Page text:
British–West German Relations, 1945–1972
The rhythms of the histories of West Germany and Britain between 1945 and 1972 have been strikingly different, and the day-to-day pattern of their relations over this period has been uneven. It is hard to analyse a bilateral relationship that developed during a rapidly changing period of history, but it is possible to discern threads of continuity in AngloGerman relations in the context of European integration. The continuities can be best understood first in the context of the different approaches to power politics adopted in Britain and West Germany, and second, through the wider pattern of interstate relations as they developed in this period. After a brief account of the changes in the fortunes of the two countries between 1945 and 1972, these two themes will be developed, followed by snapshots of Anglo-German relations at two critical junctures, 1954–5 and 1958–63. If the story is one of success for the Federal Republic, the opposite is true for Britain.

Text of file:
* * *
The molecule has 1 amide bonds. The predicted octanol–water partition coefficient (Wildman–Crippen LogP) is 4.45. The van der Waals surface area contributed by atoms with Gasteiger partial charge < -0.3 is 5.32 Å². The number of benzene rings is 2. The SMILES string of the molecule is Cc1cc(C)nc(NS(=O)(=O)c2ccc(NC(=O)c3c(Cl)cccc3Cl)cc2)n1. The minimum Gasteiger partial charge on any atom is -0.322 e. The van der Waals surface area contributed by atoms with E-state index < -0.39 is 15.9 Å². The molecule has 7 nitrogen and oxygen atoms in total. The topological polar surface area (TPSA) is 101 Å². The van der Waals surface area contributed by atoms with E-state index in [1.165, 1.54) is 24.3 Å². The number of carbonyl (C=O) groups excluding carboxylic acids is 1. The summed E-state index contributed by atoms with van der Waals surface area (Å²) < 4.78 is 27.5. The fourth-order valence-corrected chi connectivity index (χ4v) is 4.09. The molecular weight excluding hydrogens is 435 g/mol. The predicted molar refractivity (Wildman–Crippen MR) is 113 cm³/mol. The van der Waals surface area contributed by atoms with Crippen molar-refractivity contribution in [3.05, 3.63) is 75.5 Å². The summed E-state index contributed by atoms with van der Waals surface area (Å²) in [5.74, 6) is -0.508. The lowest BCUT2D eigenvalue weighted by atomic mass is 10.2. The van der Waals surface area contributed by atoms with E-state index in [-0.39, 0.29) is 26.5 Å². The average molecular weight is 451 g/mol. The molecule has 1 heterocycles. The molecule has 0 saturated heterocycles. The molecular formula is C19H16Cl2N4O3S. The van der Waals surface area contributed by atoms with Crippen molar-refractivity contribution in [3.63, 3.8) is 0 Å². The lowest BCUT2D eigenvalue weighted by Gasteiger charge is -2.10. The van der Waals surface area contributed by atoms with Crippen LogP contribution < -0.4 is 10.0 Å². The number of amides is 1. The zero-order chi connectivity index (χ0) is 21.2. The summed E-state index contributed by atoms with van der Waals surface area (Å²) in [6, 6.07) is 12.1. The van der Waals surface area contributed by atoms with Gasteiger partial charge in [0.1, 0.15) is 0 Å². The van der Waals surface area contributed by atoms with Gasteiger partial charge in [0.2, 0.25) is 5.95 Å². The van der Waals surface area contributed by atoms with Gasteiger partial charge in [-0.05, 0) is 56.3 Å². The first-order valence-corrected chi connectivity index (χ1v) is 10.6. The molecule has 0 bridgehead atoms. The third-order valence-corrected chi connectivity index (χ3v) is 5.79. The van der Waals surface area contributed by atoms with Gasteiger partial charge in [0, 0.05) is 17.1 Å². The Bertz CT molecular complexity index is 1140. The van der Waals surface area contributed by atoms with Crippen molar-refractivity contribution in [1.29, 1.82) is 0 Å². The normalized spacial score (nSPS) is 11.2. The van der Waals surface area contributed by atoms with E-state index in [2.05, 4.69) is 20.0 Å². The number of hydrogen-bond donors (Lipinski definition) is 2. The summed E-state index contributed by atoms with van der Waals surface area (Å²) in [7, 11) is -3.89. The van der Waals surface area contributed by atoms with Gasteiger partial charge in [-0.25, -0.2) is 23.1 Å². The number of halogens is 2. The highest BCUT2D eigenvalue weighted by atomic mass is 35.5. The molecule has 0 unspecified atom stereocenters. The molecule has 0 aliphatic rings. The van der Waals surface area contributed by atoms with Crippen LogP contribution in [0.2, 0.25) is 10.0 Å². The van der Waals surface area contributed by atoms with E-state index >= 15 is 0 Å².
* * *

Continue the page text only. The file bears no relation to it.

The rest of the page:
In May 1945, Germany surrendered unconditionally, the Second World War in Europe ended, Hitler committed suicide, and the whole Nazi edifice collapsed. By 1972, however, two German states were firmly embedded in the international system. With a population of much the same size as that of Britain, West Germany now had the fastest growth rate and the highest GDP of any country in Western Europe.1 A provisional democratic constitution, the Basic Law, had been agreed in 1949, which organized life in the new West Germany.2 The shadow of Germany’s past was a force for regret, for change, and for re-evaluation.
1 See P. Ludlow, ‘Constancy and Flirtation: Germany, Britain and the EEC, 1956–1972’ (paper presented at Exeter University, March 1998).
2 S. Padgett (ed.), Adenauer to Kohl: The Development of the German Chancellorship (London, 1994). The prized constitution gave latitude to allow for legal re-evaluation when necessary. On the ‘provisionality’ of the new state, see W. Hanrieder, Germany, America, Europe: Forty Years of German Foreign Policy (New Haven, 1989), 145.